Suit Up Space Style: Stuff You Didn’t Know About the Spacesuit


I’m currently writing about spacesuits. And I’m trying to make my fictional spacesuit as realistic as possible.

My suit is futuristic, so I plan to take some liberties with the facts. But the point is, I’ve been doing a bunch of research about spacesuits. And I found out some cool things.

Without further ado, here’s my list of cool things you didn’t know about the spacesuit.

1. They Have Heaters In the Fingers

To clarify, I’m looking at the big, bulky white suits here. You know, the ones that everyone thinks of when they think of an astronaut floating around outside the ISS.

Obviously, the spacesuit keeps humans alive. But to do that, it’s got to do a bunch of things. Including, keeping the temperature regulated.

The gloves have the hard, outer piece known as the EVA glove (EVA = Extravehicular Activity). The inner glove is a comfort glove and it helps pull moisture away from the astronaut’s hand.

Plus, it’s got little heaters in the fingertips. The astronaut turns the heaters on or off with a little switch by their wrist.

It makes sense. Temps swing like 400 degrees in LEO. It wouldn’t do to have frostbite take hold on your fingertips.

2. They Are Tiny Spacecraft

Want to see the world’s tiniest spacecraft? Take a look at the EVA suit. That’s because the spacesuit has to keep a guy alive like any other spacecraft.

Enter the space backpack. That big bulky hunk of machinery you see them wearing on their backs isn’t there for looks. It’s got all the important stuff tucked inside.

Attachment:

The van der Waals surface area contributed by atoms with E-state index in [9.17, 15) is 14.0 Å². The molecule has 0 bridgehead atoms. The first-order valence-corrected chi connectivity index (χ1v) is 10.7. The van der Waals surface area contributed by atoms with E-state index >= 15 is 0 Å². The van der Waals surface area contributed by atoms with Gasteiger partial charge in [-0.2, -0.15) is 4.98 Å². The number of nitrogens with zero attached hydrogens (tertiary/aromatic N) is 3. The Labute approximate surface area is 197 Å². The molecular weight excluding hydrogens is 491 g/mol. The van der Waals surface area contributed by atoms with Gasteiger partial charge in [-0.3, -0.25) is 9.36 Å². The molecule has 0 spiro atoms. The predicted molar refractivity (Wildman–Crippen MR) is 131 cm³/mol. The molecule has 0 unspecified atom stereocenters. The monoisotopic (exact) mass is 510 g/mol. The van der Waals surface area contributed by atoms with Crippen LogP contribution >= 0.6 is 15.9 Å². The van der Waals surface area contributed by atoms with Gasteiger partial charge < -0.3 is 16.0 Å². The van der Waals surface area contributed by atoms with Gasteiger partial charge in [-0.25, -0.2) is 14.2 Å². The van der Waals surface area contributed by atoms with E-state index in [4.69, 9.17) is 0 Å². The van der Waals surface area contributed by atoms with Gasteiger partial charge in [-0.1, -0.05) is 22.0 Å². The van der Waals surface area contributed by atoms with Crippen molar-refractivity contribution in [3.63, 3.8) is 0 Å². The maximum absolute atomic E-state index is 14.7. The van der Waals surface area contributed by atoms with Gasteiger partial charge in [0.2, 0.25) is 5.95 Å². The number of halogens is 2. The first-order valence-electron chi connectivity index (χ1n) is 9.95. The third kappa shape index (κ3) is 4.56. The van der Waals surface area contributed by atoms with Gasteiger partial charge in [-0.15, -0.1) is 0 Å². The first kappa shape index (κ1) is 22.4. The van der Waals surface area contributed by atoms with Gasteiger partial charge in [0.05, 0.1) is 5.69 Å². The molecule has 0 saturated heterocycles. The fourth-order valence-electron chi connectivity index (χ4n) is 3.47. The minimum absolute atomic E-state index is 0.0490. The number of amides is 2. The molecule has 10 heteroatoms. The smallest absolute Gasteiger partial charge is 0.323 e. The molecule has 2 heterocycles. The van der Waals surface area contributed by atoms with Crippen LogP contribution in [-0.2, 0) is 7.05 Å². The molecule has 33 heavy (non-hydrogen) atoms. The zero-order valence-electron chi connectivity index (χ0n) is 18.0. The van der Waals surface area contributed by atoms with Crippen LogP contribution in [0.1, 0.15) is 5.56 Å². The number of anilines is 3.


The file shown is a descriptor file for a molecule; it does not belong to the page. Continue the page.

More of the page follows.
That pack is called the Primary Life Support Subsystem (Can I get some oxygen, PLSS???) It’s got all the following:

  • Oxygen for breathing
  • Fans for ventilation
  • CO2 filters to keep you from suffocating
  • A water tank/heating system to heat and cool the water that flows through the thermal undergarments
  • Electricity to power all of the above
  • Oh yeah, and tiny thrusters with fuel to fly you back in case you float off

You get the point. It’s a spacecraft in a backpack. The ultimate jetpack!

3. You Can’t Pick Your Nose

Picking your nose may not sound all that important now… but imagine if you couldn’t do it when you wanted. Or scratch your face, or rub your eyes, or wipe away tears, or tug on your ears.

That’s the situation you’re in when you’re inside a spacesuit. The helmet’s made of super strong plastic so you’ll see as much as possible.

They’re also equipped with their own sunglasses or big fold-down visors. And before you venture out in one of these, they’re sprayed with an anti-fog stuff.

Because that would be the worst, if your facemask fogged up and you couldn’t do a thing about it.

4. The First Suit Was Made By a Bra Company

That’s right folks, the very first space suits capable of EVA were made by the well-known bra company called International Latex Corporation (ILC). They are responsible for Playtex bras and girdles.

When JFK decreed that we would walk on the moon before the decade was up, the space program had a time issue. And they didn’t have much in the works for how they would actually suit up the astronauts on the moon.

NASA opened up the bidding and ILC submitted their idea. ILC was not a large company. Nor was it used to dealing with government contracts. But they got the contract to build the Apollo spacesuits.

Their proposal included accordion-like joints to make the suit more flexible. Similar joints are still part of spacesuits today.

Suit Up Space Style

With its heated fingers and turbo style backpack, this machine packs a useful punch when it comes to exploring space.

Humans and space don’t mix well together. Space is full of all sorts of things that can kill us… quick. No problem though. We’ll bring our own little atmosphere and thermal control along with us.



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